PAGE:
There's a sign on a fence at a local theme park that says 'Six foot man eating chicken'. Next to it is a knothole that you're supposed to look through. When you peer in, you see a mannequin of a man eating what looks like fried chicken. The mannequin is presumably six feet tall.
The joke is you're expecting to see a chicken that is six feet tall and eats men. When you see something else, you laugh and say something like 'oh, you sure fooled me.' Interestingly, the park staff was correct in their use of the English language. It is the readers who are misled.
This is why writers often use hyphens for temporary compounds. Had the staff of the park actually wanted to say it was a chicken that eats men, they should have written 'Man-eating chicken.' Of course there's no such thing, and they would never have occasion to write that.
Another example is the difference between 'Man eating shark' and 'Man-eating shark.' The presence of the hyphen provides clarity, the shark eats men. Without the hyphen, the reader could assume it is a man eating shark meat, which is plausible yet different from what the writer may have intended.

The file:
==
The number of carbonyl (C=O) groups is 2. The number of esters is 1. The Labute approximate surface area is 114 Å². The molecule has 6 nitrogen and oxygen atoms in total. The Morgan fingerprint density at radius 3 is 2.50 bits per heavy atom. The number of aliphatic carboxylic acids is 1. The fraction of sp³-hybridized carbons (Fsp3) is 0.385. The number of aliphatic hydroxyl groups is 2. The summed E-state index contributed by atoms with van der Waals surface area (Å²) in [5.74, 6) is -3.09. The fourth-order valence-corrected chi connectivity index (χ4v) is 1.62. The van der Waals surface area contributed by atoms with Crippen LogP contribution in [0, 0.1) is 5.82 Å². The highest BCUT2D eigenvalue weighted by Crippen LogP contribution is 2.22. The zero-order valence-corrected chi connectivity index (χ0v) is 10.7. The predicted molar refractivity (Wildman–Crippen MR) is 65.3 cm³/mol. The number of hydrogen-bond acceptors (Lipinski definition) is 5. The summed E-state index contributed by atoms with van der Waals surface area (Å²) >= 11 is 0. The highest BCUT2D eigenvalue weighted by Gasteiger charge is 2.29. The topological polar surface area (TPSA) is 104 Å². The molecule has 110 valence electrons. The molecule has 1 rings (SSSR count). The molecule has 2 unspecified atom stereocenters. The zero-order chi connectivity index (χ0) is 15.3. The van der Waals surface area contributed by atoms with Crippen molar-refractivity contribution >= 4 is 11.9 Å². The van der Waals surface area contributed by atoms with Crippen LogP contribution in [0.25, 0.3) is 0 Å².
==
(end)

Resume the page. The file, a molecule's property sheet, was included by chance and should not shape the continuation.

The rule is when a temporary compound is used as an adjective before a noun, it's a good idea to include a hyphen to show the reader the two words are intended as an adjective. An example of a temporary compound is putting the words 'fast' and 'moving' together to get 'fast-moving'. This phrase when put in front of 'van' says 'fast-moving van'. Otherwise, the reader could mistake what the writer intended to mean a moving van that moves fast.
I'd like to say due to my superior knowledge of the English language I instinctively know about temporary compounds and hyphens. The truth is, up to a year ago I had no clue when to use hyphens. Then someone critiqued an article I wrote and pointed it out. It was very embarrassing to me. My hope is that by reading this post someone else out there can avoid this pitfall.